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Testimonial

The Handbook series is a significant compendium of scales published in the most impacting marketing literature. I am a proud owner of the series and hope to be able to continue collecting the volumes in the years to come.
Dr. Emanuel Said
Lecturer in Marketing, University of Malta

expectations

Four, seven-point semantic differentials are used to measure the degree to which a product is viewed as being priced substantially higher than what was expected. The product examined by Urbany and colleagues (1997) was an apartment.

This scale measures how dependable a customer views a service provider to be based upon the quality of its most visible attributes. The version by Parasuraman, Zeithaml, and Berry (1994b) goes a bit further and measures perceptions of tangible assets compared with the desired  level (the performance level the company can and should deliver).

This scale measures how dependable a person thinks a company is in providing a service. The version by Parasuraman, Zeithaml, and Berry (1994b) goes a bit further and measures perceptions of reliability compared with the desired service level (the performance level the company can and should deliver).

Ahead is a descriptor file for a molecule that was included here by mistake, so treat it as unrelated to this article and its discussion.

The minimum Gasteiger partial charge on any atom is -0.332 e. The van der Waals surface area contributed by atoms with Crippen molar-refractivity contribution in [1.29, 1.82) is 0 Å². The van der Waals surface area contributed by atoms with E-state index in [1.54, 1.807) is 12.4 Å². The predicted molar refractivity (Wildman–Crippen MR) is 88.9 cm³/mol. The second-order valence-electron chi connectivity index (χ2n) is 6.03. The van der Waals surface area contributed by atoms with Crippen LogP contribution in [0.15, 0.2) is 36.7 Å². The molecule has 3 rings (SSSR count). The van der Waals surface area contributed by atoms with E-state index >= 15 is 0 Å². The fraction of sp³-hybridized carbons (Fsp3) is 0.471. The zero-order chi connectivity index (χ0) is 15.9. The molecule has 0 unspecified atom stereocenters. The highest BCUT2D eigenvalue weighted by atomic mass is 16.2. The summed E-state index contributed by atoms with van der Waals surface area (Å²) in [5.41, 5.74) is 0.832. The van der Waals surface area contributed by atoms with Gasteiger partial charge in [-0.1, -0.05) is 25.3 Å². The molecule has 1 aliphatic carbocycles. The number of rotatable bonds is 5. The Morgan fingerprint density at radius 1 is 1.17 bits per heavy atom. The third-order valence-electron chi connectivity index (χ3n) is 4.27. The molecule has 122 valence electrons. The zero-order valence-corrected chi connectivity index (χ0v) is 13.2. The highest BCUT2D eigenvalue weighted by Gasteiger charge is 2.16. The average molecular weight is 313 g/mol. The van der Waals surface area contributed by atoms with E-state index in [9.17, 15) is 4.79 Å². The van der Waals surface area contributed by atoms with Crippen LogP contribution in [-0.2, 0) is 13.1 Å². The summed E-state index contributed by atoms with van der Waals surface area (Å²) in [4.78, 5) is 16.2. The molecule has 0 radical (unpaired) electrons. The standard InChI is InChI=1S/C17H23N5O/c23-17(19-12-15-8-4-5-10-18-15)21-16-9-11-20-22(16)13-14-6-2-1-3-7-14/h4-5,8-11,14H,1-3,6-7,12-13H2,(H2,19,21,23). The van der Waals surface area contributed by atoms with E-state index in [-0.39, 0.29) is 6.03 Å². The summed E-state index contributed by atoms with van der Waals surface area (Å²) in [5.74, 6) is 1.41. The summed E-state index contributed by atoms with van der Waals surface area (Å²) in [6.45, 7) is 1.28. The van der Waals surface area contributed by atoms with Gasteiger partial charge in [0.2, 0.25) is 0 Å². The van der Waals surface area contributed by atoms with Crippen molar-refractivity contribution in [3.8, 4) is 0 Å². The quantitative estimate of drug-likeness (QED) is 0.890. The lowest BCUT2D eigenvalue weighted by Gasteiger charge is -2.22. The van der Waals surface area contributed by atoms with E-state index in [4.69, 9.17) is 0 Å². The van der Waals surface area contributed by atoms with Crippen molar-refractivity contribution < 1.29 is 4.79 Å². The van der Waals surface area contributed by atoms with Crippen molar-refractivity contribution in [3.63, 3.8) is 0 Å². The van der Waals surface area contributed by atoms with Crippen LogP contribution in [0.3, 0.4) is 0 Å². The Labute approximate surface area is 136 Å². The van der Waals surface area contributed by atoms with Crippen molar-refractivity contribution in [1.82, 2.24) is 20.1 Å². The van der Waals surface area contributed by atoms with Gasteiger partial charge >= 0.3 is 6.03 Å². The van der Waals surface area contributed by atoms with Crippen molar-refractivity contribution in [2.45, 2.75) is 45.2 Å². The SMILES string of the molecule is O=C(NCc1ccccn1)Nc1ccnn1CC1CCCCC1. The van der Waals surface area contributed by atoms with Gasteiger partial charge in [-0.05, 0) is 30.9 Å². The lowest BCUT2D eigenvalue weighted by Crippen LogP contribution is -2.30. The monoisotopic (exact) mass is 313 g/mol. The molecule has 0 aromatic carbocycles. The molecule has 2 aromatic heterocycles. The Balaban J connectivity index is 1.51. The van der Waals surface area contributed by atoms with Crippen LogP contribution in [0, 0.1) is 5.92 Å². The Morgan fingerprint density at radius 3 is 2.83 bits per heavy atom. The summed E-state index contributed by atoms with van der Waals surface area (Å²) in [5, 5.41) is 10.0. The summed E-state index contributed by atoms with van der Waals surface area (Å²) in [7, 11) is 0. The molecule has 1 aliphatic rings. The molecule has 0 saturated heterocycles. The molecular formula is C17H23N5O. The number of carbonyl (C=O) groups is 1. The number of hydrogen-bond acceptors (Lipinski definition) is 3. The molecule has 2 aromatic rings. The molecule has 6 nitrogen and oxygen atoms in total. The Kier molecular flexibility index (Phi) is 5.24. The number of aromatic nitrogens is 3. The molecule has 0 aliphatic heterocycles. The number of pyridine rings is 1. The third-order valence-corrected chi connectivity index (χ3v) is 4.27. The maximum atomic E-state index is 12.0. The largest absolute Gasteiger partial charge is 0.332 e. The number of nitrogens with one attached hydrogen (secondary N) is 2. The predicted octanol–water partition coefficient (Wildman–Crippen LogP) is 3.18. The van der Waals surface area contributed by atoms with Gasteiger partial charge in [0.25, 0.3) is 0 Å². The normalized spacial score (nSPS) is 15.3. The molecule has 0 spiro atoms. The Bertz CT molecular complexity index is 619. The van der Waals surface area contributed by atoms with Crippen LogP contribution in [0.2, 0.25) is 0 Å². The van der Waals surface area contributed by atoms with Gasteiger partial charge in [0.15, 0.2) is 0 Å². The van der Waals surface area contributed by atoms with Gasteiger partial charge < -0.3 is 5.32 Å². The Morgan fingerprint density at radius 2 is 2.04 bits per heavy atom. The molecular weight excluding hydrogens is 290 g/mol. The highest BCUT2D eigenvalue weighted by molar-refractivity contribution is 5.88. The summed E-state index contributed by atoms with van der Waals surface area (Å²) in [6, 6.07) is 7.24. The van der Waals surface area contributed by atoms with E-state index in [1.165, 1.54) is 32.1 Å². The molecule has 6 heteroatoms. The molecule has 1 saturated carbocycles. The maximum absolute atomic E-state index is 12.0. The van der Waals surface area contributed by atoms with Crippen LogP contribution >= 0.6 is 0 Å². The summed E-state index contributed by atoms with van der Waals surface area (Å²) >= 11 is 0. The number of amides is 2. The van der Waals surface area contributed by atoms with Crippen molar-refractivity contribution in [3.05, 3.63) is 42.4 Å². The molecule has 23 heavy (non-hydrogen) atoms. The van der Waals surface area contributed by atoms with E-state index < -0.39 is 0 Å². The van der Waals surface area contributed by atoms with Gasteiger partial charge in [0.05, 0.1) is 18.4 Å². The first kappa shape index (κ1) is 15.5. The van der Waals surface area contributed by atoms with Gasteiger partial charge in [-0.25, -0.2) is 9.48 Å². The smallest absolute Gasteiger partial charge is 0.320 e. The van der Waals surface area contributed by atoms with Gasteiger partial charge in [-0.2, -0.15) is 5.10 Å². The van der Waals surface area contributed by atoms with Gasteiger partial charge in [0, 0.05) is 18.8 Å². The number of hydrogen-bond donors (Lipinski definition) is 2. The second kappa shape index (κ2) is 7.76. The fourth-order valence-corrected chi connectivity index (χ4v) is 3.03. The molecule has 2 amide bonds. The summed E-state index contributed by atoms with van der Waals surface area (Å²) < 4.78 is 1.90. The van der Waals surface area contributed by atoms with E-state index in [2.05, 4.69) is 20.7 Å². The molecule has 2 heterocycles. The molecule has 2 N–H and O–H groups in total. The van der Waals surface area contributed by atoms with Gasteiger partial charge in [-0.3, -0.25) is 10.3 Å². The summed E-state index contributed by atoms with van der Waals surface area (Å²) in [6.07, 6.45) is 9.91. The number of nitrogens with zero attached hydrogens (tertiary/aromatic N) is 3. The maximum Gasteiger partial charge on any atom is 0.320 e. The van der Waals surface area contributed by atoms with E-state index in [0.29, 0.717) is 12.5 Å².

Three, seven-point semantic differentials are used to measure the degree to which a person evaluates the tangible aspects of an object such as a structure to be of high quality.  The object examined by Wakefield and Barnes (1996) was a stadium.

Four open-ended questions are used to measure a consumer's beliefs regarding various aspects of a product's price.

A person's belief that "the world" owes him or her something is measured in this scale with six, seven-point Likert-type statements.

A four-item, five-point scale is used to measure the degree to which a consumer's expectations regarding a museum and its services have been met.

Four, seven-point semantic differentials are used to capture the expressed likelihood that someone will return to a place he or she has been (or is) already.

Three, five-point Likert-type statements are purported to measure the extent to which a respondent thinks that a person who has received an injury using a product realized that such an unfortunate outcome was a possible consequence of using the product.

This is a two-item, six-point, Likert-type scale measuring a person's belief that inflation will continue and probably be worse.